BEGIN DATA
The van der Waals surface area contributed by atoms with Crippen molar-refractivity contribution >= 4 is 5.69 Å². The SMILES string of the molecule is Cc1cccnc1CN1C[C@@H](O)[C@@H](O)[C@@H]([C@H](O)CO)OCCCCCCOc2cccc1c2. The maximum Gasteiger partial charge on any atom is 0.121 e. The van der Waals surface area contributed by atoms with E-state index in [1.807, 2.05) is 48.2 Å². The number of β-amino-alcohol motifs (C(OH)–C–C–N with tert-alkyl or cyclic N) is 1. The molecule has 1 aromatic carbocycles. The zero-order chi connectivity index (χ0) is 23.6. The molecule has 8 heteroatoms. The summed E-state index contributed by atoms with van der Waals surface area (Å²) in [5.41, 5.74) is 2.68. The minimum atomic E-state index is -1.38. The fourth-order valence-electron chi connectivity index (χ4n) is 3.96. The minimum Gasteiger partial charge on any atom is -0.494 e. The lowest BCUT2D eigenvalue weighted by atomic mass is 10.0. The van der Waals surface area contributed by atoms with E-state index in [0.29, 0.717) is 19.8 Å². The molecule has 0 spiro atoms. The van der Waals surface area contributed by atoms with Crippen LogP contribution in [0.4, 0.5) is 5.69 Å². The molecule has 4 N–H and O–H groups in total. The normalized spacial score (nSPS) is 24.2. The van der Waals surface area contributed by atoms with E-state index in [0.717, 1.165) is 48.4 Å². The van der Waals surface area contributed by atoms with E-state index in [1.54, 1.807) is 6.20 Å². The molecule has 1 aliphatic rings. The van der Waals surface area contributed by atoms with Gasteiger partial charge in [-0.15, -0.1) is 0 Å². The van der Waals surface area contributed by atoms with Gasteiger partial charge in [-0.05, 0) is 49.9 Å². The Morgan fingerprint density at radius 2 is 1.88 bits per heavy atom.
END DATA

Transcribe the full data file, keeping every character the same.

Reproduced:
The van der Waals surface area contributed by atoms with Crippen molar-refractivity contribution >= 4 is 5.69 Å². The SMILES string of the molecule is Cc1cccnc1CN1C[C@@H](O)[C@@H](O)[C@@H]([C@H](O)CO)OCCCCCCOc2cccc1c2. The maximum Gasteiger partial charge on any atom is 0.121 e. The van der Waals surface area contributed by atoms with E-state index in [1.807, 2.05) is 48.2 Å². The number of β-amino-alcohol motifs (C(OH)–C–C–N with tert-alkyl or cyclic N) is 1. The molecule has 1 aromatic carbocycles. The zero-order chi connectivity index (χ0) is 23.6. The molecule has 8 heteroatoms. The summed E-state index contributed by atoms with van der Waals surface area (Å²) in [5.41, 5.74) is 2.68. The minimum atomic E-state index is -1.38. The fourth-order valence-electron chi connectivity index (χ4n) is 3.96. The minimum Gasteiger partial charge on any atom is -0.494 e. The lowest BCUT2D eigenvalue weighted by atomic mass is 10.0. The van der Waals surface area contributed by atoms with E-state index in [0.29, 0.717) is 19.8 Å². The molecule has 0 spiro atoms. The van der Waals surface area contributed by atoms with Crippen LogP contribution in [0.4, 0.5) is 5.69 Å². The molecule has 4 N–H and O–H groups in total. The normalized spacial score (nSPS) is 24.2. The van der Waals surface area contributed by atoms with E-state index in [0.717, 1.165) is 48.4 Å². The van der Waals surface area contributed by atoms with E-state index in [1.54, 1.807) is 6.20 Å². The molecule has 1 aliphatic rings. The van der Waals surface area contributed by atoms with Gasteiger partial charge in [-0.15, -0.1) is 0 Å². The van der Waals surface area contributed by atoms with Gasteiger partial charge in [-0.05, 0) is 49.9 Å². The Morgan fingerprint density at radius 2 is 1.88 bits per heavy atom.